Jus­tice re­port re­bukes Chicago po­lice

Ex­ces­sive force seen as a re­sult of bad prac­tices

Houston Chronicle - - FRONT PAGE - By Michael Tarm and Don Babwin

A year­long civil rights in­ves­ti­ga­tion sparked by the shoot­ing death of a black teenager finds the depart­ment fre­quently uses ex­ces­sive force and that of­fi­cers aren’t suf­fi­ciently trained or sup­ported.

CHICAGO — The Jus­tice Depart­ment on Fri­day laid bare years of civil rights vi­o­la­tions by Chicago po­lice, blast­ing the na­tion’s se­cond-largest depart­ment for us­ing ex­ces­sive force that in­cluded shoot­ing at peo­ple who did not pose a threat and us­ing stun guns on oth­ers only be­cause they re­fused to fol­low com­mands.

The re­port was is­sued af­ter a year­long in­ves­ti­ga­tion sparked by the 2014 death of a black teenager who was shot 16 times by a white of­fi­cer. The fed­eral in­ves­ti­ga­tion looked broadly at law en­force­ment prac­tices, con­clud­ing that of­fi­cers were not suf­fi­ciently trained or sup­ported and that many who were ac­cused of mis­con­duct were rarely in­ves­ti­gated or dis­ci­plined.

Un­der Pres­i­dent Barack Obama, the gov­ern­ment has con­ducted 25 civil rights in­ves­ti­ga­tions of po­lice de­part­ments, in­clud­ing those in Cleve­land, Bal­ti­more and Seat­tle.

Asked about the in­ves­ti­ga­tion’s fu­ture, At­tor­ney Gen­eral Loretta Lynch said talks be­tween the city and the gov­ern­ment would go on re­gard­less “of who is at the top of the Jus­tice Depart­ment.”

Chicago of­fi­cers en­dan­gered civil­ians, caused avoid­able in­juries and deaths and eroded com­mu­nity trust that is “the cor­ner­stone of pub­lic safety,” said Vanita Gupta, head of the Jus­tice Depart­ment’s civil rights divi­sion.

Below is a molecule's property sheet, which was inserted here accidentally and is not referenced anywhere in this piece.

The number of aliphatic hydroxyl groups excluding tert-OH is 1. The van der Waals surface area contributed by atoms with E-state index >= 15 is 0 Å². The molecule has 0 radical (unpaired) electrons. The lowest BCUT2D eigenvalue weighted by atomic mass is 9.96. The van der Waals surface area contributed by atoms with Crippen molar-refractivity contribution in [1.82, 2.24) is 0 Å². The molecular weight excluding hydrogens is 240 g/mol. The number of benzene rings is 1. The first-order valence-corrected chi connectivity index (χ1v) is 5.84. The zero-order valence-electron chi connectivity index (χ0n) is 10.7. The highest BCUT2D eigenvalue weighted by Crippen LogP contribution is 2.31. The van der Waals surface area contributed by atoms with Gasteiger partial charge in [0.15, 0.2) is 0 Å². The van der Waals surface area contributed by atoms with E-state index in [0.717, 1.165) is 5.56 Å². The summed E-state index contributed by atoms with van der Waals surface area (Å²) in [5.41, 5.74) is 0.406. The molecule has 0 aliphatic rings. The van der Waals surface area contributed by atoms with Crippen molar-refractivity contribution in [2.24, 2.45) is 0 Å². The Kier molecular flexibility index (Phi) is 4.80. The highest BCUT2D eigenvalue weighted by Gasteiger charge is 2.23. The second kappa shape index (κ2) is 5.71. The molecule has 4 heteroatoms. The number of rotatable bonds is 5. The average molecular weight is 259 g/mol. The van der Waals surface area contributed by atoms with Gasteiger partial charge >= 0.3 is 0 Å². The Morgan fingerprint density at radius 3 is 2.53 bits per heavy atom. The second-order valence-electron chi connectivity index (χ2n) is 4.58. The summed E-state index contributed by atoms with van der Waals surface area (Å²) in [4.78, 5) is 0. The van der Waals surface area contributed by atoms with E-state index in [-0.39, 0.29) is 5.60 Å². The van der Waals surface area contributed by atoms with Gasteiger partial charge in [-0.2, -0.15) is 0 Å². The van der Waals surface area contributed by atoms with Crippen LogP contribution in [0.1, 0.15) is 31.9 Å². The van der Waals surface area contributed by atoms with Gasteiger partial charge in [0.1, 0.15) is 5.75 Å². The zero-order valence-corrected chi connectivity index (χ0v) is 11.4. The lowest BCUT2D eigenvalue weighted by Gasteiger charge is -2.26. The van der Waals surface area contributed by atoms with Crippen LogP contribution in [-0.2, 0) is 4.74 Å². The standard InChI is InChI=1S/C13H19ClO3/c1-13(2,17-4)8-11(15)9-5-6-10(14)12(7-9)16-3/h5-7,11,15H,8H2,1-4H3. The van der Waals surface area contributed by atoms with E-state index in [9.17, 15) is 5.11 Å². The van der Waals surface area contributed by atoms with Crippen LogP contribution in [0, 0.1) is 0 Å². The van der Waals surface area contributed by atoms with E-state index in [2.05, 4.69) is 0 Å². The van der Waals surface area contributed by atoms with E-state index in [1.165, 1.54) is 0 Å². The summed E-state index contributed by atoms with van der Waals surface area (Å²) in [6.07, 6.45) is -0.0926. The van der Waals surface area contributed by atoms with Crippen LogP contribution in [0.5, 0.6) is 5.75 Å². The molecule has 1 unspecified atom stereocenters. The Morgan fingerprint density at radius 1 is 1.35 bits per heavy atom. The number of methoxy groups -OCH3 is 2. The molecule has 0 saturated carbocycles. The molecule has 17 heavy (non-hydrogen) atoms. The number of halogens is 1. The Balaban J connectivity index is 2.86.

The fed­eral gov­ern­ment’s rec­om­men­da­tions fol­low an es­pe­cially bloody year on Chicago streets. The city logged 762 homi­cides in 2016, the high­est tally in 20 years and more than the com­bined to­tal of New York and Los Angeles.

The Jus­tice Depart­ment be­gan the Chicago in­ves­ti­ga­tion in De­cem­ber 2015 af­ter the re­lease of dash­cam video show­ing the fa­tal shoot­ing of 18-year-old Laquan McDon­ald, who was walk­ing away from po­lice hold­ing a small folded knife. The video of the shoot­ing, which the city fought to keep se­cret, in­spired large protests and cost the city’s po­lice com­mis­sioner his job.

The re­port “con­firms what civil rights lawyers have been say­ing for decades,” said at­tor­ney Matt Topic, who helped lead the le­gal fight for the re­lease of the McDon­ald video. “It is mo­men­tous and pretty re­ward­ing to see that fi­nally con­firmed by the U.S. gov­ern­ment.”

In­ves­ti­ga­tors de­scribed a class for of­fi­cers on the use of force that showed a video made 35 years ago — be­fore key U.S. Supreme Court rul­ings that af­fected po­lice prac­tices na­tion­wide. When in­struc­tors spoke fur­ther on the topic, sev­eral re­cruits did not ap­pear to be pay­ing at­ten­tion and at least one was sleep­ing, the re­port said.

Getty Im­ages

At­tor­ney Gen­eral Loretta Lynch re­leased the re­port with Chicago Mayor Rahm Emanuel.

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